Examination of Witnesses (Questions 740
WEDNESDAY 23 NOVEMBER 2005
Mr Allan Bremner, Ms Patricia Galvin and Mr Pa«dhraic
Q740 Lord Peston:
I do not mean in schools, I mean in universities?
Mr O« Ciardha: Yes, they do, and in addition
to the linguistic and literary study of the language at third
level there are also, particularly since the advent of our own
channel, courses now in a number of third level institutions to
provide both undergraduate and postgraduate training in television
production in the Irish language and in video skills and all of
that. So they do play a key role in providing us with a talent
pool from which we can draw.
Ms Galvin: Also to add to that point, Irish
early last year is an official language of Ireland, in which case
all documentation, signing, et cetera
Q741 Lord Peston:
Of the EU?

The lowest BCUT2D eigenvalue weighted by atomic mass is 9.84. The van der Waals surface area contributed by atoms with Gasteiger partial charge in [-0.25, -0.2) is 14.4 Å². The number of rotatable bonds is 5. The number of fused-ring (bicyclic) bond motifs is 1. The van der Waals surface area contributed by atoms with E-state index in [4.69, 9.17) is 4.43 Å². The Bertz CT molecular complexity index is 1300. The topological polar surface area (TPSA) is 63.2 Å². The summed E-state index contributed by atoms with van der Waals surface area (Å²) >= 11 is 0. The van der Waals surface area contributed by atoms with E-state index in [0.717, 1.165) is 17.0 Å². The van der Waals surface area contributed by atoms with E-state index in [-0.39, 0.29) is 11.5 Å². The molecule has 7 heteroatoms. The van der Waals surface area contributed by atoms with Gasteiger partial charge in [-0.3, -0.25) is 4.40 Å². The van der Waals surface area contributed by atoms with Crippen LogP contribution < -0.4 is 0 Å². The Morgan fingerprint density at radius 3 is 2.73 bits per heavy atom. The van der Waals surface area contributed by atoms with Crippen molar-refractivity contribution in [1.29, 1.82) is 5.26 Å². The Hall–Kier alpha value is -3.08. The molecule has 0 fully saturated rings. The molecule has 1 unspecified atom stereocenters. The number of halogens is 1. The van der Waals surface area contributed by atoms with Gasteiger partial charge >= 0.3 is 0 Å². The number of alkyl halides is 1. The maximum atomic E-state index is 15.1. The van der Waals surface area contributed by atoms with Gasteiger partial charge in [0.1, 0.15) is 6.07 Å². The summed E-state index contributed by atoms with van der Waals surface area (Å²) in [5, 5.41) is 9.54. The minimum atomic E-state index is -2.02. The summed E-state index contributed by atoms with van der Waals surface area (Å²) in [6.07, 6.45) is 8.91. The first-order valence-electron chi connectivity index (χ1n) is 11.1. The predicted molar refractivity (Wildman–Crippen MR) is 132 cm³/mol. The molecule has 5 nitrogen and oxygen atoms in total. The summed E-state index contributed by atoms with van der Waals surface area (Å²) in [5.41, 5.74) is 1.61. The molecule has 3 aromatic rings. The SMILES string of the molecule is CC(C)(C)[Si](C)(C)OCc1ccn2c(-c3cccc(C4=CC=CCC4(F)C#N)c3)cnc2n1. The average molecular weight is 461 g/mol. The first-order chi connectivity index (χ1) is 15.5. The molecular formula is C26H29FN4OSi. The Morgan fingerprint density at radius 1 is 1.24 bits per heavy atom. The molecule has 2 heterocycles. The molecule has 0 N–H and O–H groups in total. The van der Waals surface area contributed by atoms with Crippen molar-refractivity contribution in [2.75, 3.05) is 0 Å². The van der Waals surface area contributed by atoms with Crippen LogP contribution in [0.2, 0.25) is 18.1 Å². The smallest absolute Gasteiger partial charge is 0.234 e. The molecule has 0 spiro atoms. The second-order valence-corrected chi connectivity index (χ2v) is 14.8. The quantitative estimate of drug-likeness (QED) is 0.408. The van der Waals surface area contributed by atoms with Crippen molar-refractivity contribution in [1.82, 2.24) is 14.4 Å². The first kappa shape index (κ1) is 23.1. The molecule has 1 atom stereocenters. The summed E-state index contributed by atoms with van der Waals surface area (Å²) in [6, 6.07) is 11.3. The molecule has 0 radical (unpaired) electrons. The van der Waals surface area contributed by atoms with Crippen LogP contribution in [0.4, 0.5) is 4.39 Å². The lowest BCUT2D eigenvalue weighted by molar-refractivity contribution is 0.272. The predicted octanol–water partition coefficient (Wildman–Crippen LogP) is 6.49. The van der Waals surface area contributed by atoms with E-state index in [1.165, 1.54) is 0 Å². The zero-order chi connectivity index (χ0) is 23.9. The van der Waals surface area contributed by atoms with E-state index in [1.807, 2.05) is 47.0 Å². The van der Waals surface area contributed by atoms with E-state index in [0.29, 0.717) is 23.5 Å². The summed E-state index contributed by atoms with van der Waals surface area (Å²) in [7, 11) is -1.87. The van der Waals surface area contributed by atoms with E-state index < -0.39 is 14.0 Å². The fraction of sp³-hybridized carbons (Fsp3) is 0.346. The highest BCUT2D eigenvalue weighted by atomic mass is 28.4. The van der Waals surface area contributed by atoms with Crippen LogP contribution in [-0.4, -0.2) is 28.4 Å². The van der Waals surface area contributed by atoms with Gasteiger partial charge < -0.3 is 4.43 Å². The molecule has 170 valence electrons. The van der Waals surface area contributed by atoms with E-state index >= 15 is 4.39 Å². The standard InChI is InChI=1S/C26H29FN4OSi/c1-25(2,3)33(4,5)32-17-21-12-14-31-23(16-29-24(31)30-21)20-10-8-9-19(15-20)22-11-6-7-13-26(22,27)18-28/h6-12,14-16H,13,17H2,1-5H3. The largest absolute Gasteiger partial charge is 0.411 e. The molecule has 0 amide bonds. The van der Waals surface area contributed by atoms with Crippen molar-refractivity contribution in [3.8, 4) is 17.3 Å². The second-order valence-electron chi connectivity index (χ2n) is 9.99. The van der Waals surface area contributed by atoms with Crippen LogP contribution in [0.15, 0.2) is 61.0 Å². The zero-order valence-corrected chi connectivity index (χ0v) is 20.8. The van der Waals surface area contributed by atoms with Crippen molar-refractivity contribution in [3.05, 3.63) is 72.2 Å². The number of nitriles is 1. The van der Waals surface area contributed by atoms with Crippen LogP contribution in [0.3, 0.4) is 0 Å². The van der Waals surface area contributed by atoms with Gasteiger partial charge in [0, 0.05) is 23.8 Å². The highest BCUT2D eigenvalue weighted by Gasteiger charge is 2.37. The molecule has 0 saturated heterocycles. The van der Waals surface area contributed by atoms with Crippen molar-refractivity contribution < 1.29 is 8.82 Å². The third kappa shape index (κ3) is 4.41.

Ms Galvin: Of the EU, indeed. I think that very
much serves to make the language pervasive in the sense that it
is on maps, it is on road signs, et cetera. That will, I suppose,
enable us to foster and recognise the presence of the language
Q742 Lord Maxton:
Despite all that investment are the numbers speaking the language
going up or going down?
Mr O« Ciardha: You may ask that question
more specifically of the North/South Irish Language Body, who
is visiting you this afternoon.
Q743 Lord Maxton:
I meant across the whole of Ireland.
Mr O« Ciardha: The numbers using it are
probably going up in the sense that it has become more fashionable
and slightly more chic and certainly more trendy, I think. The